A register adorns the top of this peak. Well, adorn is a pretty fancy description of some rocks surrounded by brush. However, just a bit east from the high spot, there are some nice views.
The register with a few of the names
The summit area of the peak with Chris Doig, Dan Baxter and Dennis Poulin enjoying the views.
We camped in our vehicles at the trailhead. Generally, it is ok to camp on BLM land as long as you observe LNT principles. Do not camp on private land and about a mile east, there is a spot to camp where the road reaches a saddle.
Weather conditions can be found at the bottom of this page.
Brush, brush brush. Poison oak, occasional bears and more brush. It is possible that rattlesnakes might be encountered as well. A really nice area. Dennis Poulin spotted a big black bear (brown colored one) on his first trip to the peak via the BLM route.
POISON OAK Click here for more info on it
Another word about poison oak. It is very prevalent along the creek and you must wear long sleeves, long pants and take the necessary precautions against it if you are susceptible to its ill effects. It took Dennis two weeks to get over his dealings with it and I just received an email from a person who recently did the peak & had to take prednisone for a week after he did the BLM route. Please take heed of this nasty plant and be prepared to deal with it. You might want to buy some Technu and have it in your car or pack. You can buy it at most drugstores, no Rx required for about ten bucks. If you are exposed to poison oak and are sensitive to it, that will be the best ten bucks you ever spent.
Bears are known to be in the area and have been seen by Dennis Poulin and reported to me via a conversation I had with the landowners. They are shy however and avoid humans. Rattlesnakes are present but none have been seen by anyone who has done the peak. The landowners mentioned that their dogs have had contact with rattlers from time to time. Ticks can be a problem in the springtime and early summer.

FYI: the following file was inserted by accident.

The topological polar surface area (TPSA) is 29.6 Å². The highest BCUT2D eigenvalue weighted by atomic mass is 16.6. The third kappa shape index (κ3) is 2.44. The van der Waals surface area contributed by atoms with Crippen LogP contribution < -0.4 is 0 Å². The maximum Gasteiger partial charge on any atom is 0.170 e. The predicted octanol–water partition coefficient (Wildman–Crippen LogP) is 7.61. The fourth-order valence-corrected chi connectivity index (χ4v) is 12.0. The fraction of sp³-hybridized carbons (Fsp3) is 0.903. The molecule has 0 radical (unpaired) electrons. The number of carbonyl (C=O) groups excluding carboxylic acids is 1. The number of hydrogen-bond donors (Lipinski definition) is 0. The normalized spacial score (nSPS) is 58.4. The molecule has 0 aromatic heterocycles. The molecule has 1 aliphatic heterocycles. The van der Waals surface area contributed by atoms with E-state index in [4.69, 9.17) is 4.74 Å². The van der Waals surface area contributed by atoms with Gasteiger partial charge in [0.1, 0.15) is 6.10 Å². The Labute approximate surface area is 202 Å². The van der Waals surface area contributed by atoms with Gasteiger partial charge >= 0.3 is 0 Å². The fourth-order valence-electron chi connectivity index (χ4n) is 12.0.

There are two routes you can take to get this peak. The mostly legal route is known as the BLM route and was mentioned by Gary Suttle in his book as well as Anthony Chan and by Dingus Milktoast.
See the BLM route-The Milktoast Highway at the left for the best description of the route.
Route 1: BLM route
The BLM route described by Gary Suttle, along the ridgeline to the high point, is now nearly impenetrable due to dense growth of thorn bush. The BLM route does cross some private property but the landowners don't have a problem with crossing their land at that point. See my trip report for full information on that aspect.
The 2nd route is on private property for the most part and after talking with the landowners, I don't recommend crossing private property even though that would make this one a lot easier. The BLM route is the only route we as county highpointers and peakbaggers should do so I won't post a route that includes the crossing of private land. I explain this in more detail in my trip report (found in the trip report section)
Route 1: BLM route (see the BLM - The Milktoast Highway) Excellent information from the one guy who knows this area best.
Route 2: Private property - not a recommended option. The landowners have been approached for permission in the past by Gary Suttle and by myself and they have asked that no one trespass on their property. The part of private property that is on the BLM route and is crossed is ok with them but only that part. While it is much easier to do this peak via the use of the private property that borders the southern edge of the Davis Creek drainage, you would do so at your own risk. The landowners have dogs that are very effective in keeping you from "stealthing" this one. As the maintainer of this page, I would suggest that we honor the landowner's request.
Anthony Chan's Map is a great resource in visualizing the BLM route
To see a bigger version of this map, click here